When ‘Reasonableness’ is Not so Reasonable: The Need to Restore Clarity to the Appellate Review of Federal Sentencing Decisions after Rita, Gall, and Kimbrough
45 Pages Posted: 12 Mar 2010
Date Written: March 1, 2010
Judges, like anyone else who works for a living, need standards. Judges need to know what rules to apply, when to apply them, and who to apply them to. And judges, just like you or I, want to know how their work will be reviewed.
Unfortunately, in many circuits, federal district court judges do not know how, or even if, their work will be reviewed by appellate courts in the context of criminal sentencing decisions.
Booker completely changed the sentencing landscape in the federal court system, but it left many questions as to what standards appellate courts would apply in reviewing sentencing decisions. The Supreme Court issued three opinions in 2007, Rita, Gall, and Kimbrough, in an attempt to resolve several of the circuit splits that resulted when the Supreme Court repealed the mandatory sentencing guidelines in Booker. Practically speaking, these decisions failed to clarify what authority appellate courts wield in the sentencing process, and how appellate judges should exercise that authority.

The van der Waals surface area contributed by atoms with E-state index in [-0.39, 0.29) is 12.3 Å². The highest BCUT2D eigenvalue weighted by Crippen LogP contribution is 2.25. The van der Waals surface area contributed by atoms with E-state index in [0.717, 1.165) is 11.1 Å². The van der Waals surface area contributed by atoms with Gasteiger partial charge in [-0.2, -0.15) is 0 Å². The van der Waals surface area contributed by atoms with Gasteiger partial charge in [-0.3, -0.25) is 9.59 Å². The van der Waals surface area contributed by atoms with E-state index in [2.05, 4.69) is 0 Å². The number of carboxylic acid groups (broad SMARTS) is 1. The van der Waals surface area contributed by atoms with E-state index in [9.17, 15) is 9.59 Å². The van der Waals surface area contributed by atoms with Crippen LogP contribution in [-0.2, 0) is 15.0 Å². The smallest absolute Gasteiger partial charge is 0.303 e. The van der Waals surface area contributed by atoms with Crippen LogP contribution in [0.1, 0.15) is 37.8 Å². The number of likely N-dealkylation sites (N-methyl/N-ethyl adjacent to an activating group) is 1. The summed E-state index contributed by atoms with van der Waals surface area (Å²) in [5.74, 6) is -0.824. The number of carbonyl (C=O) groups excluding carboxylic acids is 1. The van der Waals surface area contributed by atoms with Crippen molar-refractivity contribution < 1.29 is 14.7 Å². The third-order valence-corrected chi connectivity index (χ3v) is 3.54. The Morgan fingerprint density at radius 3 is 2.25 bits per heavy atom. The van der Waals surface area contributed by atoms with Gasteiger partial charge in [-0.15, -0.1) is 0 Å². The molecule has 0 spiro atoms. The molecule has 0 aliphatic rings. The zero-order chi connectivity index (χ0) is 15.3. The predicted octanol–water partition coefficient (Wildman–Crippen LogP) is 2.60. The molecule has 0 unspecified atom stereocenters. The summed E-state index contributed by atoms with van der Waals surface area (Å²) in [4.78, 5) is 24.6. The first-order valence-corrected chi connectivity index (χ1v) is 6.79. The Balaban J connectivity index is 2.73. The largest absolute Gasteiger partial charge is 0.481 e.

This Article examines how the contradictory language from Rita, Gall, and Kimbrough not only failed to provide clarity, but created new inter- and even intra-circuit splits. This Article argues that these problems can only be resolved by articulating clear and practicable standards that prioritize the sentencing factors contained in 18 U.S.C. § 3553(a), rather than continuing to weigh them all equally. Specifically, the Supreme Court could require district court judges to take advantage of the wealth of sentencing data being collected by the U.S. Sentencing Commission to justify particular sentences for defendants by reference to those given to similarly situated defendants across the nation. This solution has the potential to achieve the balance that has thus far eluded the Court between both Congress’ legislative intent behind the original enactment of the mandatory sentencing guidelines, and the Court’s Sixth Amendment concerns raised in Booker.
Keywords: Criminal sentencing, Booker
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